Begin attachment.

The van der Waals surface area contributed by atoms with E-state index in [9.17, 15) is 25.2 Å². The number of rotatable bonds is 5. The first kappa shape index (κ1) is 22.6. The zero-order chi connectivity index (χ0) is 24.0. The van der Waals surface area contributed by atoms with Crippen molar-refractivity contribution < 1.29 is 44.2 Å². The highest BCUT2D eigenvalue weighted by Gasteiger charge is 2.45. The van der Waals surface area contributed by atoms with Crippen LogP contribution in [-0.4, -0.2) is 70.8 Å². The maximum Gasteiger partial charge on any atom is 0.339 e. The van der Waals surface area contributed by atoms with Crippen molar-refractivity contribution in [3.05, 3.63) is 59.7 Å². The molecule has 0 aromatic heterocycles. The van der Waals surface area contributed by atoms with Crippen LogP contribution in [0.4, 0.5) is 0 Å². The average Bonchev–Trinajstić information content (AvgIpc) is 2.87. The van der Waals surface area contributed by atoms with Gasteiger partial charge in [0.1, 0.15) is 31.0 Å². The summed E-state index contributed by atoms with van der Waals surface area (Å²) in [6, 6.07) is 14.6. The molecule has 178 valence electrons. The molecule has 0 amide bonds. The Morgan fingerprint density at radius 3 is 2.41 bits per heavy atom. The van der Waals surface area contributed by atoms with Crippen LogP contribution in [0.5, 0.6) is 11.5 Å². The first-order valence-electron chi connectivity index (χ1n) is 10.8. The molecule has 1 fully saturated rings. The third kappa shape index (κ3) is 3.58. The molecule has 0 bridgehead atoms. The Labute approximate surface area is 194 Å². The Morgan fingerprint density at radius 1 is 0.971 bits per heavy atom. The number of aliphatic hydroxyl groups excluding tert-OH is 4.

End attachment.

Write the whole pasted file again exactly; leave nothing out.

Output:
The van der Waals surface area contributed by atoms with E-state index in [9.17, 15) is 25.2 Å². The number of rotatable bonds is 5. The first kappa shape index (κ1) is 22.6. The zero-order chi connectivity index (χ0) is 24.0. The van der Waals surface area contributed by atoms with Crippen molar-refractivity contribution < 1.29 is 44.2 Å². The highest BCUT2D eigenvalue weighted by Gasteiger charge is 2.45. The van der Waals surface area contributed by atoms with Crippen LogP contribution in [-0.4, -0.2) is 70.8 Å². The maximum Gasteiger partial charge on any atom is 0.339 e. The van der Waals surface area contributed by atoms with Crippen molar-refractivity contribution in [3.05, 3.63) is 59.7 Å². The molecule has 0 aromatic heterocycles. The van der Waals surface area contributed by atoms with Crippen LogP contribution in [0.4, 0.5) is 0 Å². The average Bonchev–Trinajstić information content (AvgIpc) is 2.87. The van der Waals surface area contributed by atoms with Gasteiger partial charge in [0.1, 0.15) is 31.0 Å². The summed E-state index contributed by atoms with van der Waals surface area (Å²) in [6, 6.07) is 14.6. The molecule has 178 valence electrons. The molecule has 0 amide bonds. The Morgan fingerprint density at radius 3 is 2.41 bits per heavy atom. The van der Waals surface area contributed by atoms with Crippen LogP contribution in [0.5, 0.6) is 11.5 Å². The first-order valence-electron chi connectivity index (χ1n) is 10.8. The molecule has 1 fully saturated rings. The third kappa shape index (κ3) is 3.58. The molecule has 0 bridgehead atoms. The Labute approximate surface area is 194 Å². The Morgan fingerprint density at radius 1 is 0.971 bits per heavy atom. The number of aliphatic hydroxyl groups excluding tert-OH is 4.